Artificial Sweeteners May Increase Blood Sugar

Sugar Cubes

Artificial sweeteners may not be better for your health than these sugar cubes, according to study.

Many who are trying to lose weight and improve their health switch over to diet sodas and other artificially sweetened food. However, a new study suggests that artificial sweeteners may actually increase blood sugar levels, leading to more health problems.

Eran Elinav at the Weizmann Institute and his team authored the study published in the journal Nature. They describe how they fed artificial sweeteners to one group of mice and kept another group as a control. They found that the diet of artificial sweeteners changed the gut microbes of the mice drastically compared to the control group.

Shockingly, they found that the mice who were fed the artificial sweeteners had higher blood sugar levels. This could be cause for concern because many people turn to zero calorie artificial sweeteners to cut the amount of sugar, and calories, they are consuming.

Following the mice studies, the researchers also looked at groups of humans who did and did not consume artificial sweeteners. They found that people who regularly added artificial sweeteners to their diet had different bacteria in their gut than those that did not. In addition, when those that did not consume artificial sweeteners began doing so, their bacteria experienced some changes. The sweetener-related bacteria were ones known to be related to glucose intolerance.

One thing the researchers did notice was that some people experienced changes in their gut bacteria more than others. This suggests that some are more susceptible to the effects of artificial sweeteners than others.

While the link between artificial sweeteners and an increase in blood glucose is not entirely clear, researchers think that this may have something to do with the sweeteners causing an inflammatory response. Inflammation can cause changes in glucose metabolism.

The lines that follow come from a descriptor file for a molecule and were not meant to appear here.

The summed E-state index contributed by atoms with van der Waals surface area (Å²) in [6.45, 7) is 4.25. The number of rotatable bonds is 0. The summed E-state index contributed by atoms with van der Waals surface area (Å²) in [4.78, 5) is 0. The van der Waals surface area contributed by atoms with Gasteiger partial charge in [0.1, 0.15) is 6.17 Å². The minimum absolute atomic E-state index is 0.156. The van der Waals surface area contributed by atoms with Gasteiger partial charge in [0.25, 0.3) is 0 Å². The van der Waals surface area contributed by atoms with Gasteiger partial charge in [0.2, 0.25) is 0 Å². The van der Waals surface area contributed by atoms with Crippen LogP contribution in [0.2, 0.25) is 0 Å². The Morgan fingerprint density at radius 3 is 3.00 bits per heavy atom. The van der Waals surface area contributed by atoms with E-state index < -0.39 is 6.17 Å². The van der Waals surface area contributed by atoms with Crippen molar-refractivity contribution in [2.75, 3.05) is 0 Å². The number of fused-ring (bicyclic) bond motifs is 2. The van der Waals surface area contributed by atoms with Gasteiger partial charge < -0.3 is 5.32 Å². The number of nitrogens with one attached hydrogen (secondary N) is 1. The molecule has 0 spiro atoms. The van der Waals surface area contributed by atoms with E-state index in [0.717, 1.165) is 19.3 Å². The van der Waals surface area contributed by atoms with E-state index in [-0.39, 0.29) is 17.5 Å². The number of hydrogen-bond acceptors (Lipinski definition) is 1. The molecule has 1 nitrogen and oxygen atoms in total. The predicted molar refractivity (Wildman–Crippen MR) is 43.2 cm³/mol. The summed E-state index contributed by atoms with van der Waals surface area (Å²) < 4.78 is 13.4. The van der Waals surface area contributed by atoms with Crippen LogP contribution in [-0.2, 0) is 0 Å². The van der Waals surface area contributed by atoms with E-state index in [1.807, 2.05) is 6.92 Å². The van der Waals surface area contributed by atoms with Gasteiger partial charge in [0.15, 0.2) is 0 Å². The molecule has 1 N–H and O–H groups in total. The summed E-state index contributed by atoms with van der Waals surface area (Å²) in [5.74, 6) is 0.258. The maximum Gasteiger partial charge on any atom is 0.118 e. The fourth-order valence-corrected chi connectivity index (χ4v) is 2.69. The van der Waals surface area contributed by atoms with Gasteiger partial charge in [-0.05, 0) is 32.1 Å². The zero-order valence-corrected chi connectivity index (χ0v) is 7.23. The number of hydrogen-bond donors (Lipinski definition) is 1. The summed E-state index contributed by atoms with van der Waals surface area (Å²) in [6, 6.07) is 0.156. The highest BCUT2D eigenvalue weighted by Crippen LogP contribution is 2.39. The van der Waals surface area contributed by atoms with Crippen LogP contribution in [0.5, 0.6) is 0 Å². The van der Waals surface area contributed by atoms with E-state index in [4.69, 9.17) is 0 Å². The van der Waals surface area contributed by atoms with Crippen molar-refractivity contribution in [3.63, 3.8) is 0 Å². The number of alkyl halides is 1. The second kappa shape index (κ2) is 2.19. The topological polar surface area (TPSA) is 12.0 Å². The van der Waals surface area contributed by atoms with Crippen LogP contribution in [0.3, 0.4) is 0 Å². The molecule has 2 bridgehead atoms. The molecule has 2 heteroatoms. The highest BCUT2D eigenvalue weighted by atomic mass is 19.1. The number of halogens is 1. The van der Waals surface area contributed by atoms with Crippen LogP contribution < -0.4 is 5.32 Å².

There may be another reason artificial sweeteners increase glucose levels in the blood. Artificial sweeteners tend to be quite sweet, and can cause cravings for more sweet foods. While someone may be adding sweeteners to their drinks to lower their sugar intake, they may be increasingly consuming other foods that they may not realize is high in sugar.

This is not the first study to cast doubt on whether artificial sweeteners are a healthy choice. Other studies have linked artificial sweeteners to an increased risk of diabetes, although it was unclear whether this was directly due to the sweeteners or to the fact that overweight people tend to consume sweeteners.

The change in gut microbiome could cause more than just changes in blood sugar. It could also put people more at risk for obesity. If gut bacteria were thriving on the high levels of artificial sweeteners, their increased activity could also extract more calories from other food, causing weight gain.

Some criticize the study for focusing on one type of artificial sweetener instead of studying a variety of sweeteners in depth. More studies will be needed to determine whether artificial sweeteners do indeed contribute to diabetes and obesity. In the meantime, dieters may want to turn to a healthy glass of water instead of their favorite diet soda just to be on the safe side.

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